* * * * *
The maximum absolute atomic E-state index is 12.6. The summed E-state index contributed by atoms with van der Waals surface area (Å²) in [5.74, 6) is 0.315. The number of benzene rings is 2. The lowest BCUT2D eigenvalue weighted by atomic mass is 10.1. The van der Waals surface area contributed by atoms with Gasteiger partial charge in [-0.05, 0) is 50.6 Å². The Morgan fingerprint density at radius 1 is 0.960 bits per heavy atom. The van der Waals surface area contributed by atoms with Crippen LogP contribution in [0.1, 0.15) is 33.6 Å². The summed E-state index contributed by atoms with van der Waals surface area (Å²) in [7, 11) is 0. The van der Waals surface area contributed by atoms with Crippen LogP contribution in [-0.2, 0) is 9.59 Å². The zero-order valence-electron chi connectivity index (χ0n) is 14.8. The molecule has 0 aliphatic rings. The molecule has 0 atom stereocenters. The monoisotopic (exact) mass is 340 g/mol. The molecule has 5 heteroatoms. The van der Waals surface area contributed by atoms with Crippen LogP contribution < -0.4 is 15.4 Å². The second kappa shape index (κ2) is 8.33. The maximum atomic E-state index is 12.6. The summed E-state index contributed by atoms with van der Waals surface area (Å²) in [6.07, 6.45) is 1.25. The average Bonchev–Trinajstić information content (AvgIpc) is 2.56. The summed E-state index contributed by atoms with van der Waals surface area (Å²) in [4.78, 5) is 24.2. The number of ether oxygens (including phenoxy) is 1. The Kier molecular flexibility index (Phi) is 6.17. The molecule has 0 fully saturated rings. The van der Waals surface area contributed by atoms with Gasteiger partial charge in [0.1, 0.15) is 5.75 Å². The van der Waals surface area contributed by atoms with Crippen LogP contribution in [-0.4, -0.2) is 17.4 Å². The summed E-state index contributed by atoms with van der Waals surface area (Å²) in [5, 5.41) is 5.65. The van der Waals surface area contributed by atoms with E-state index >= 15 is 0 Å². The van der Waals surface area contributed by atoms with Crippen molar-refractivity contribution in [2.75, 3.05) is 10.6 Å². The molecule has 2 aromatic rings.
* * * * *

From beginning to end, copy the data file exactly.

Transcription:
The maximum absolute atomic E-state index is 12.6. The summed E-state index contributed by atoms with van der Waals surface area (Å²) in [5.74, 6) is 0.315. The number of benzene rings is 2. The lowest BCUT2D eigenvalue weighted by atomic mass is 10.1. The van der Waals surface area contributed by atoms with Gasteiger partial charge in [-0.05, 0) is 50.6 Å². The Morgan fingerprint density at radius 1 is 0.960 bits per heavy atom. The van der Waals surface area contributed by atoms with Crippen LogP contribution in [0.1, 0.15) is 33.6 Å². The summed E-state index contributed by atoms with van der Waals surface area (Å²) in [7, 11) is 0. The van der Waals surface area contributed by atoms with Crippen LogP contribution in [-0.2, 0) is 9.59 Å². The zero-order valence-electron chi connectivity index (χ0n) is 14.8. The molecule has 0 aliphatic rings. The molecule has 0 atom stereocenters. The monoisotopic (exact) mass is 340 g/mol. The molecule has 5 heteroatoms. The van der Waals surface area contributed by atoms with Crippen LogP contribution < -0.4 is 15.4 Å². The second kappa shape index (κ2) is 8.33. The maximum atomic E-state index is 12.6. The summed E-state index contributed by atoms with van der Waals surface area (Å²) in [6.07, 6.45) is 1.25. The average Bonchev–Trinajstić information content (AvgIpc) is 2.56. The summed E-state index contributed by atoms with van der Waals surface area (Å²) in [4.78, 5) is 24.2. The number of ether oxygens (including phenoxy) is 1. The Kier molecular flexibility index (Phi) is 6.17. The molecule has 0 fully saturated rings. The van der Waals surface area contributed by atoms with Gasteiger partial charge in [0.1, 0.15) is 5.75 Å². The van der Waals surface area contributed by atoms with Crippen LogP contribution in [-0.4, -0.2) is 17.4 Å². The summed E-state index contributed by atoms with van der Waals surface area (Å²) in [5, 5.41) is 5.65. The van der Waals surface area contributed by atoms with E-state index >= 15 is 0 Å². The van der Waals surface area contributed by atoms with Crippen molar-refractivity contribution in [2.75, 3.05) is 10.6 Å². The molecule has 2 aromatic rings.